WOULD LIKE TO MEET by Rachel Winters

WOULD LIKE TO MEET

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KIRKUS REVIEW

A film agency assistant follows all the rom-com rules in an attempt to save her job…and maybe fall in love in the process.

Evie Summers has always loved love—specifically in romantic comedies. She grew up dreaming of writing her own film, and her father was her biggest champion. But after his death, she lost her writing spark. Now she’s stuck toiling as an assistant at a film agency, waiting for the day she gets her big break and gets promoted to agent. It seems she may get her chance when her agency’s biggest and worst-behaved client, Ezra Chester, needs some motivation to produce the rom-com screenplay he promised. Ezra thinks rom-coms are trite and unrealistic, but he agrees to finish his screenplay if Evie proves to him that meet-cutes can lead to true love. Evie has to re-create some of her favorite rom-com scenes and report back to Ezra. Spilling orange juice on a stranger, à la Notting Hill? Check. Sharing a car with someone, just like in When Harry Met Sally…? Check. Staying at a charming cottage that seems to be straight out of The Holiday? Check. Evie tries it all, humiliating herself in front of the general public, including a cute but quiet single father and his precocious daughter. Meanwhile, she also has to help plan a bachelorette party and wedding for her hilariously high-maintenance bridezilla of a friend, but her dedication to work keeps getting in the way. But just like in all the best rom-coms, Evie might find true love where she least expects it. Evie is a scrappy, winning heroine whose decisions may occasionally be frustrating (as is the rom-com tradition, there are lots of miscommunications) but are always well intentioned. The references to classic films of the genre will delight rom-com fans, as will the sweet romance. The best scenes, though, are with Evie and her three best friends, who have the warmly mocking dynamic of friends in a Richard Curtis film.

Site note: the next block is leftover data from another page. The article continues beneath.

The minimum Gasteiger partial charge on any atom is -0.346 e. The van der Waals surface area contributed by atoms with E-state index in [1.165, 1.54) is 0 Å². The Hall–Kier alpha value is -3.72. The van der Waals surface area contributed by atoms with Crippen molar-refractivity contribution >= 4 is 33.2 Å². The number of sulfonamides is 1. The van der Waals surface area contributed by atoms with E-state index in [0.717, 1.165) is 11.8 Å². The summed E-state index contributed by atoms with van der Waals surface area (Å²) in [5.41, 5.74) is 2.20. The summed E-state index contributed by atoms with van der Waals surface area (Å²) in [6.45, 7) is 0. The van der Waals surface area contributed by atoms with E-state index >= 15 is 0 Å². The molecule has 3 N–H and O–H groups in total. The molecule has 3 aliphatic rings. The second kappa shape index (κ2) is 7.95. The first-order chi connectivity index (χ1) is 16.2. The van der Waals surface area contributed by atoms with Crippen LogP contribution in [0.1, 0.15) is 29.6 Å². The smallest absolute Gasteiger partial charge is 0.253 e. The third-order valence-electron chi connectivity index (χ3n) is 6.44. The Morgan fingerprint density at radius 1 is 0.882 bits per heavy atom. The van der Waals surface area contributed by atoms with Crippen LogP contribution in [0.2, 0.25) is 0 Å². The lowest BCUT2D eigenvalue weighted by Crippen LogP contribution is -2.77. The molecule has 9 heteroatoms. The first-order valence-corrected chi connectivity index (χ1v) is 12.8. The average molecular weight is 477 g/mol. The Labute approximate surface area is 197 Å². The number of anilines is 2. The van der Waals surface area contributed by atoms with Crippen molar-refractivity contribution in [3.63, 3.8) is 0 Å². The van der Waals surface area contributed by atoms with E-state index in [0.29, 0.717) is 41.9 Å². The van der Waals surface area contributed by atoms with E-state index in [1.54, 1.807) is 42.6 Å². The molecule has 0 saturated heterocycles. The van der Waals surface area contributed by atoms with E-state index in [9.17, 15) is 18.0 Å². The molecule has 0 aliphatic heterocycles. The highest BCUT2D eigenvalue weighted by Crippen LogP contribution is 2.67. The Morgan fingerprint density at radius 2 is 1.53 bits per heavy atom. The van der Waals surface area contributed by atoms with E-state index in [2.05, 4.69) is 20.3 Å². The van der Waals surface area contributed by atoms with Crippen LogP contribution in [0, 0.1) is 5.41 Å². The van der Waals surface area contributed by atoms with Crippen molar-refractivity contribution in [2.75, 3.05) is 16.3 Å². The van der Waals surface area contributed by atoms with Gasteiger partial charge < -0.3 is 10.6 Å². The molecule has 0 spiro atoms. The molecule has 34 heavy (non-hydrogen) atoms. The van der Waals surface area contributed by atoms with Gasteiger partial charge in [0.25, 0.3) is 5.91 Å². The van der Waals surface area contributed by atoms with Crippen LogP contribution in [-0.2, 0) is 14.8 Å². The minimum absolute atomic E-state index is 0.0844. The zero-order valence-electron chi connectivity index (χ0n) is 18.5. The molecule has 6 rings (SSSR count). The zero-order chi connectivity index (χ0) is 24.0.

A lovely, humorous ode to romantic comedies.

Pub Date: Dec. 3rd, 2019
ISBN: 978-0-525-54231-5
Page count: 368pp
Publisher: Putnam
Review Posted Online:
Kirkus Reviews Issue: Oct. 1st, 2019